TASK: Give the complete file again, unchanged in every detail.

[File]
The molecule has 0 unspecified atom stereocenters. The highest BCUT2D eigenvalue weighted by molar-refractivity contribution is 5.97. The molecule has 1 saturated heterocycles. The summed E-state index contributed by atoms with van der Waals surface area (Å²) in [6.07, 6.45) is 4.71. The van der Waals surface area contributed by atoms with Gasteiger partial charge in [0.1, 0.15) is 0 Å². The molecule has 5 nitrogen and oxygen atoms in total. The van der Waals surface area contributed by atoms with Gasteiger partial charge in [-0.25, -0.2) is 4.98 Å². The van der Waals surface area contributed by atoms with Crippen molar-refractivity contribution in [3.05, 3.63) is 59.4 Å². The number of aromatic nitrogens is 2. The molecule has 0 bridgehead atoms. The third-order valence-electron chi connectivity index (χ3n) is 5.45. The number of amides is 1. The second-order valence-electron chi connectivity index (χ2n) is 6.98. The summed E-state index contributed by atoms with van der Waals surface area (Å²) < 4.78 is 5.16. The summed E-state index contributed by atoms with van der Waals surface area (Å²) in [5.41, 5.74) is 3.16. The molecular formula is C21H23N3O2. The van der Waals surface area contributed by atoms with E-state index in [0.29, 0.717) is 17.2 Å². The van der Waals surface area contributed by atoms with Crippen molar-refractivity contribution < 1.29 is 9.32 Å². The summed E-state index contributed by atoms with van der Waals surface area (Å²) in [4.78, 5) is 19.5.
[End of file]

The molecule has 0 unspecified atom stereocenters. The highest BCUT2D eigenvalue weighted by molar-refractivity contribution is 5.97. The molecule has 1 saturated heterocycles. The summed E-state index contributed by atoms with van der Waals surface area (Å²) in [6.07, 6.45) is 4.71. The van der Waals surface area contributed by atoms with Gasteiger partial charge in [0.1, 0.15) is 0 Å². The molecule has 5 nitrogen and oxygen atoms in total. The van der Waals surface area contributed by atoms with Gasteiger partial charge in [-0.25, -0.2) is 4.98 Å². The van der Waals surface area contributed by atoms with Crippen molar-refractivity contribution in [3.05, 3.63) is 59.4 Å². The number of aromatic nitrogens is 2. The molecule has 0 bridgehead atoms. The third-order valence-electron chi connectivity index (χ3n) is 5.45. The number of amides is 1. The second-order valence-electron chi connectivity index (χ2n) is 6.98. The summed E-state index contributed by atoms with van der Waals surface area (Å²) < 4.78 is 5.16. The summed E-state index contributed by atoms with van der Waals surface area (Å²) in [5.41, 5.74) is 3.16. The molecular formula is C21H23N3O2. The van der Waals surface area contributed by atoms with E-state index in [0.29, 0.717) is 17.2 Å². The van der Waals surface area contributed by atoms with Crippen molar-refractivity contribution < 1.29 is 9.32 Å². The summed E-state index contributed by atoms with van der Waals surface area (Å²) in [4.78, 5) is 19.5.